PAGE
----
Friday, October 16, 2015

Swedish Immigrants homesteading in Kansas by Linda K. Hubalek


This past weekend was the 75th anniversary of our Svensk Hyllningsfest, Lindsborg's bi-annual festival honoring the Swedish pioneers who settled in the Smoky Valley of central Kansas. It's been held on odd years ever since 1941. The two highlights for most people are the school children dancing for the opening ceremonies on Friday, and the Saturday parade.

All the school children, grades one through eight, are in Swedish costumes and perform three dances per class. It's fun to watch the timid steps of the little ones, to the accomplished maypole dance of the oldest girls.

Saturday's parade theme was "Diamond Dala", for the 75th anniversary and because we have Dala horses all over town- from house signs- to four-foot dalas on street corners. My two favorite floats were themed "Dalas are a girl's best friend" and "Hello Dala".

You may ask, how is this related to our western blog theme of "Sweethearts of the West"?

Several ethnic groups settled in Kansas after the Civil War, because of the Homestead Act giving free land to anyone who would live on it.

My Swedish ancestors came to America in 1868 and settled in Illinois. A year later, a pastor from Galesburg, Illinois organized a group of over 200 immigrants to move and settle together in central Kansas. They drew by lottery what land they would homestead, and built sod houses or dugouts to live on the prairie.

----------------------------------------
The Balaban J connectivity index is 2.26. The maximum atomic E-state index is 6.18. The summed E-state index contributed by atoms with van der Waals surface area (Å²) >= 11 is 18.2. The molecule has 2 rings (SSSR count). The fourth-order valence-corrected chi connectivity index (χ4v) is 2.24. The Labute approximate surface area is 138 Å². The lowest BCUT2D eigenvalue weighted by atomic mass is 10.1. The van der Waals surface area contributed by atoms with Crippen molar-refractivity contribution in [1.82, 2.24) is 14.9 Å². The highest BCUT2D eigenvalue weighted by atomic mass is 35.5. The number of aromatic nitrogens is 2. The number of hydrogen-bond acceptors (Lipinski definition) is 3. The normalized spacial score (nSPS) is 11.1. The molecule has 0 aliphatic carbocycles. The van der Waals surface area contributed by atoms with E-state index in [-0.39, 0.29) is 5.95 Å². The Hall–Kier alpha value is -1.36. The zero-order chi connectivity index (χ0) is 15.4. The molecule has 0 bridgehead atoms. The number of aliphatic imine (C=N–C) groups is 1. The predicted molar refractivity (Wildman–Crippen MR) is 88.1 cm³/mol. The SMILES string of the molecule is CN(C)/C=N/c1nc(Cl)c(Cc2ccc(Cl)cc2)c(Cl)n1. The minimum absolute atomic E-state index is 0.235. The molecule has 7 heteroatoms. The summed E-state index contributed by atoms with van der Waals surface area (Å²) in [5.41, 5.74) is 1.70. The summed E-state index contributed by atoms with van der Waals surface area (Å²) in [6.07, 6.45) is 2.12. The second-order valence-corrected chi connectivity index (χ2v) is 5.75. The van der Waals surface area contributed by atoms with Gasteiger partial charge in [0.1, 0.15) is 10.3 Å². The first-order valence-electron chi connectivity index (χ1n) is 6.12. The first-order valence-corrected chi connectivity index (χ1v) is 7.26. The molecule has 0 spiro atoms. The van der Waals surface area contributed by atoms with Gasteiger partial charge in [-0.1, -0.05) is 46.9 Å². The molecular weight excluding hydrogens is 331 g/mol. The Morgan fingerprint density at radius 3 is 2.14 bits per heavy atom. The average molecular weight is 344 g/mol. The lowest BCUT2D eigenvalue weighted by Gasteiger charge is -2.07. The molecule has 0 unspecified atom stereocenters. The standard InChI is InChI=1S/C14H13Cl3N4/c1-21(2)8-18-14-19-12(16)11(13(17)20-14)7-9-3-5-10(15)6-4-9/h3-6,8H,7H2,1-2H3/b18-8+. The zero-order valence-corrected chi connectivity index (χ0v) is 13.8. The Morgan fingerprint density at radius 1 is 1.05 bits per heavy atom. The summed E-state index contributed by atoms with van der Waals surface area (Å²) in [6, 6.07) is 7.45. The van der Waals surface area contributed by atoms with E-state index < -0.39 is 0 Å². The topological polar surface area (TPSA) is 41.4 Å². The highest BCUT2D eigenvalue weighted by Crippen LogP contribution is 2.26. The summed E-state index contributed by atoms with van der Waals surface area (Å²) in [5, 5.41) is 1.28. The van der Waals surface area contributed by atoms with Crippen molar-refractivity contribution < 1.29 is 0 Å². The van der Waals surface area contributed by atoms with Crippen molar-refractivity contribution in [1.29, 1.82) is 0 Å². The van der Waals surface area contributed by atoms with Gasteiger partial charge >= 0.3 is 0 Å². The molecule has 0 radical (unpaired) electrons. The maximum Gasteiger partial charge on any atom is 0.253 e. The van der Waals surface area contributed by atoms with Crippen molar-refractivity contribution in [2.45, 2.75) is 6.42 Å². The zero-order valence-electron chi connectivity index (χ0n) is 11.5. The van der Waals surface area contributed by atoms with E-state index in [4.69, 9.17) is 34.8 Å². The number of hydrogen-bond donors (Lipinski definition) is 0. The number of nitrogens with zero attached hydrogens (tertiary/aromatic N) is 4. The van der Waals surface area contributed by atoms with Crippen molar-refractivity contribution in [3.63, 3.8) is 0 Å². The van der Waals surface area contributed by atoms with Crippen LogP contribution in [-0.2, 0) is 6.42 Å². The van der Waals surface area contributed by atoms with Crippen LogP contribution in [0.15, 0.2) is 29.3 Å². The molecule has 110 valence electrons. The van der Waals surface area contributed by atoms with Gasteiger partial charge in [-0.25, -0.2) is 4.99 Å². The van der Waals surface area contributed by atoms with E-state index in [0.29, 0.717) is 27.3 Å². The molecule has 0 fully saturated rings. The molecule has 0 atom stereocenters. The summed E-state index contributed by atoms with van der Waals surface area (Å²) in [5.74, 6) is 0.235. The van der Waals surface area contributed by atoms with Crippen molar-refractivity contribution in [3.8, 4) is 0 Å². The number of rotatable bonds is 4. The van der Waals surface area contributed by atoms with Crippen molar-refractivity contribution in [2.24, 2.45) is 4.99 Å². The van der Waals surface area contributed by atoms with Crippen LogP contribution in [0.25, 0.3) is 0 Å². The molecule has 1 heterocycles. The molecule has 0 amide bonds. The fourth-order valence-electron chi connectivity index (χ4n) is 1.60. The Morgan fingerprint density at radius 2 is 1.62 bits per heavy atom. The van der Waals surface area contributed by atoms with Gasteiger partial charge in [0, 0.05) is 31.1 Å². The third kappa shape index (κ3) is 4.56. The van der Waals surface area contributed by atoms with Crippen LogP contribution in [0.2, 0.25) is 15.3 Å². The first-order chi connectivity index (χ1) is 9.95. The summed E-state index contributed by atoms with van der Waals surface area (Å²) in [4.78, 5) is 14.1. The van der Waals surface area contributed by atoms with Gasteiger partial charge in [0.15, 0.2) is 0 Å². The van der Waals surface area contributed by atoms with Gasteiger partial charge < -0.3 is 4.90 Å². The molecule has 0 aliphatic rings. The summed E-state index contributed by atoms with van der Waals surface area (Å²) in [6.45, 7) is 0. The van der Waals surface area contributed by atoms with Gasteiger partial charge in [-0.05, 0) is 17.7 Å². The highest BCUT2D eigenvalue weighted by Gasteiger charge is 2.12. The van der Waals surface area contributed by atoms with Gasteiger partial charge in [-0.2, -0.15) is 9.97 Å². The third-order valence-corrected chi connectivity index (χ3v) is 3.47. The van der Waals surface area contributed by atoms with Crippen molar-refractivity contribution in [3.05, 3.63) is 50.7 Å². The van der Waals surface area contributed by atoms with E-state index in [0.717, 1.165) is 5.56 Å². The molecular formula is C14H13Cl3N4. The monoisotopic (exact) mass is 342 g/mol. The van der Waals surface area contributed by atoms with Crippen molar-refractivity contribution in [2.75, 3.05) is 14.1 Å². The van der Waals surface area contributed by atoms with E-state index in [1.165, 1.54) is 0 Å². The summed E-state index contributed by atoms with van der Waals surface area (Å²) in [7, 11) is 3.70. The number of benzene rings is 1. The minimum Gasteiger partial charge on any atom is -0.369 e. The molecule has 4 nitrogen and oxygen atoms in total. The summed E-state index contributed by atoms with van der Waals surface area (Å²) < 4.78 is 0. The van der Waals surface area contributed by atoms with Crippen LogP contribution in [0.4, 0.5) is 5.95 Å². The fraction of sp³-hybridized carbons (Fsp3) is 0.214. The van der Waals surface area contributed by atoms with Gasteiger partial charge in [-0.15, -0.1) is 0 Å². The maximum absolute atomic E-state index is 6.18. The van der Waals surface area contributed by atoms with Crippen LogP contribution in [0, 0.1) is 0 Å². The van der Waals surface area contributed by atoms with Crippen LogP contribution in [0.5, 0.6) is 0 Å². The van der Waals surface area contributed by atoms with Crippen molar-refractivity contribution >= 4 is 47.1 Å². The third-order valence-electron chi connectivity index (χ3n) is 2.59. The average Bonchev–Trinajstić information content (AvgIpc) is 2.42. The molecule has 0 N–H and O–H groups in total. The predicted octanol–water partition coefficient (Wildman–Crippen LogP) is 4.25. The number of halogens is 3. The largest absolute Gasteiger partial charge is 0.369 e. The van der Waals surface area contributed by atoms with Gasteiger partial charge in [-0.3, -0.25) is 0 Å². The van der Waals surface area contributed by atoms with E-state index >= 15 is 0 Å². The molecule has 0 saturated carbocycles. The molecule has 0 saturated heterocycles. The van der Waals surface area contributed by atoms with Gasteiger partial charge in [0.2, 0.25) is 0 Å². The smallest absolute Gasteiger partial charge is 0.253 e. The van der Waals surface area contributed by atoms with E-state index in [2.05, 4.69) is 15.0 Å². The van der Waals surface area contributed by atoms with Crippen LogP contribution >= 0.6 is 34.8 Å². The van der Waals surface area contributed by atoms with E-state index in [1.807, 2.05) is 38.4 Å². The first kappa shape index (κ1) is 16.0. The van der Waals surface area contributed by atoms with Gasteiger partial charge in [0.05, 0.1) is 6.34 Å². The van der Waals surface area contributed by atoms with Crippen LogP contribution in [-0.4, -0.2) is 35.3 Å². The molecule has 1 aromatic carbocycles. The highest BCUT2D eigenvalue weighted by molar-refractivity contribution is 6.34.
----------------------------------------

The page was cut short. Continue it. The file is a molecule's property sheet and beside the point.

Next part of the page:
At that time the railroad were being built across Kansas. For an income source, the Swedish immigrant men worked in teams, one man worked away from home laying the railroad tracks going west, while the other man stayed home working on their homesteads and taking care of two families.

So you may not think of a Swede being a part of the frontier and "wild west", but they, and many other immigrants, were living and working in that important era of western history.


 If you're interested in reading about the immigrants homesteading in Kansas, please enjoy the historical fiction book series Planting Dreams, featuring my Swedish ancestors.

Thanks for stopping by to enjoy today's Sweethearts of the West blog.

Linda Hubalek

4 comments:

  1. I put my comment for you on Anna Kathryn's post. I love your books and wish you the best for the future.

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  2. Amazingly, I did know about the Swedish population who settled in the west. However, I have never heard of a Dala horse. I thought the sign for the Dala was so neat.
    I enjoyed your blog, Linda. All good things to you in your corner of Earth.

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  3. HI Sarah, For centuries Swedish men in the Dalarna province would carve wooden horses during the winter months for toys and gifts. Lindsborg adopted the dala horse as their town symbol many years ago and you see the horses all over town. There is even a "Wild Dala Horse" herd lining the sidewalks along Main Street. These 35 four foot-horses are painted to depict different themes, like "Dollar Dala", "Salvador Dala", "Follow the Dala brick Road", "Yankee Doodle Dala....Come see them sometime if you get a chance to visit central Kansas.

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